Christian Atsu, the ‘unseen’ angel

Christian Atsu, the ‘unseen’ angel

• Atsu (centre) was a regular visitor to the charity’s home at Senya

Beraku in Ghana

The sages say that it is only when the toad dies, that its real length is seen.

This expression conveys much more than the sad demise of an amphibian. It is about the ‘unseen’ life of person when he was alive – and the communications surrounding him in death.

Palpably, this relates to Ghana’s fallen hero – Chris­tian Atsu Twasam – the nation’s attacking midfielder, who lost his life in the hor­rendous Turkey earthquake that has claimed thousands of lives.

Atsu, who plies his trade in Turkey for Hatayspor, a Turkish Super Lig club based in the south-eastern city, was found trapped under rub­ble exactly a week ago, 12 clear days after the ill-fated incident.

Since the confirmation of his tragic demise, hundreds of tributes have poured in eu­logising not only his delicate­ly silky skills on the field of play, but his real big-hearted, philanthropic nature.

Albeit he was not that kind of player who was signed for plenty of millions of dol­lars – or pocketed that stag­gering weekly allowances, the God-fearing Atsu freely gave to the needy and was always ready to do more. He could simply not stop giving!

One thing that remained unceasing among all the other life-altering events was his faith. Atsu was a devout Christian who shared Bible verses on social media.

Apart from football, he was also an ambassador for ‘Arms Around the Child’ since 2016. It is a charity organi­sation based in Ghana, South Africa and India that supports disadvantaged children. He also used to pay a lot of bail money to free Ghanaians who had been jailed for stealing food.

The Director of Senya Beraku, Seth Asiedu, had written a message on behalf of all the children for Atsu and his family.

“We called him our father, our friend, brother, uncle, sponsor and hero. You have left a great footprint through your generous act that no one can erase.”

Without any scintilla of doubt, Atsu was an archetyp­al human being who acted in both word and deed. He was a man who believed in building a better world and helping those less fortunate. The happiness he brought to so many will leave a painful void, but he would never be forgotten.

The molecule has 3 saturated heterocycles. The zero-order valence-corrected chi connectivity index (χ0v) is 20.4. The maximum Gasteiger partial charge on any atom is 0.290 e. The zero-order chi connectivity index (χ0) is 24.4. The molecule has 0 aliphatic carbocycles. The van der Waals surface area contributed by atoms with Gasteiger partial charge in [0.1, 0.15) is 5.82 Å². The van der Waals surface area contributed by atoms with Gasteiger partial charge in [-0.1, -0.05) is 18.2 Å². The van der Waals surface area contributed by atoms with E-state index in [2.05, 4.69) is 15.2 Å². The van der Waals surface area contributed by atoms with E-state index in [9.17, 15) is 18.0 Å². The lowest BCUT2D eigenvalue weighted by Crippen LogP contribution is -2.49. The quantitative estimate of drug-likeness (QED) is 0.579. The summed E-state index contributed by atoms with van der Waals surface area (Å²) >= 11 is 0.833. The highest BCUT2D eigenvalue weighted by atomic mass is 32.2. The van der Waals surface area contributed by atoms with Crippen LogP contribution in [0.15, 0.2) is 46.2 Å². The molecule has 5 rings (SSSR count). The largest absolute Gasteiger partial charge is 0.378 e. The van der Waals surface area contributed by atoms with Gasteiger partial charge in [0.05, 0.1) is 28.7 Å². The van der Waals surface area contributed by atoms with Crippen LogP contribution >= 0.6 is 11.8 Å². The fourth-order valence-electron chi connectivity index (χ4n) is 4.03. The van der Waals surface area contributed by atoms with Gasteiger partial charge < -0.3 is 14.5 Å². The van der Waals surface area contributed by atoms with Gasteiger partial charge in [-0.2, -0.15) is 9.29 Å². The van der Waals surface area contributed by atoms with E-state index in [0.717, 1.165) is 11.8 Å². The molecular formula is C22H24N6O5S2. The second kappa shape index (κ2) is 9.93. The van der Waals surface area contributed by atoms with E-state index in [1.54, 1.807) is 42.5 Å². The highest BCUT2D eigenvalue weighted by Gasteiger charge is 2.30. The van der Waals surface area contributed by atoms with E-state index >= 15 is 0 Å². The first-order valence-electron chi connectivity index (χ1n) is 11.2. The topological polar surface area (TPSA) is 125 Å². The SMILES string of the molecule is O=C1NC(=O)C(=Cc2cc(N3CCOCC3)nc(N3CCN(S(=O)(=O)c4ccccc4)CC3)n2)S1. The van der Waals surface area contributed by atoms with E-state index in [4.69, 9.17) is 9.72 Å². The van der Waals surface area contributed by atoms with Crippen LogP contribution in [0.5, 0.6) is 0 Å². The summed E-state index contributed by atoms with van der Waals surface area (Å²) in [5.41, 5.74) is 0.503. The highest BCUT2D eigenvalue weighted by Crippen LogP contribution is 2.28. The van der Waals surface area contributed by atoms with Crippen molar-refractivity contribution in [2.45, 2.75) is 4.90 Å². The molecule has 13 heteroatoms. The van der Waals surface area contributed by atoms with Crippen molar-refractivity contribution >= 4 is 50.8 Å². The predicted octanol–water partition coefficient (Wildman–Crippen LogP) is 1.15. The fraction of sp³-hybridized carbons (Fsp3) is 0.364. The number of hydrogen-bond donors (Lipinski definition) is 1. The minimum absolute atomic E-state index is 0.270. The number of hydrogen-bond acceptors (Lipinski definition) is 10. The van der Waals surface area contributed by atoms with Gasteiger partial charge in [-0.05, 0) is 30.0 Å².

On Monday night, the mortal remains of the preco­ciously talented midfielder arrived at the Accra Interna­tional Airport amidst incon­solable tears. Emotive scenes of wailing, tears, pain, agony and distress encapsulated the arrival of the player’s motion­less body.

It was sad to see football fans who made their way to the airport to welcome their hero home, weeping openly as they saw the motor hearse that conveyed the player’s motionless body away – emo­tionally and frantically wav­ing to bid him adieu.

The relatives of Atsu, sib­lings and close friends were also inconsolable on seeing his casket.

An ‘unseen’ angel had lived amongst us, and left us in a harrowing manner.

On Sunday, February 5, this month, a few hours be­fore the earthquake struck, Atsu – nicknamed ‘African Messi’ for his flair, dexterity and skill, cracked home a majestic game-winning goal against Kasimpaşa.

That chocolate-box free-kick lifted his Turkish club from the lower rungs of the league log. Perhaps, it was the way nature had planned for the former Chelsea, FC Porto, Newcastle United, Everton and Bournemouth player, to bid the game fare­well.

Those who may not have seen his philanthropic self, would not forget about that awe-inspiring goal he scored against Guinea in the 2015 Africa Cup of Nations in Equatorial Guinea. That he was voted Best Player of that tournament, speaks volume to the former Black Stars player’s own legendary – having made 65 appearances for Ghana, banging home 10 goals.

As the President Nana Addo Dankwa Akufo-Addo asserted: “Ghana football has lost one of its finest personnel and ambassadors; one that will be difficult to replace. He’ll be sorely missed.”

True, we shall miss Atsu. Rest in peace, ‘unseen’ angel.

By John Vigah

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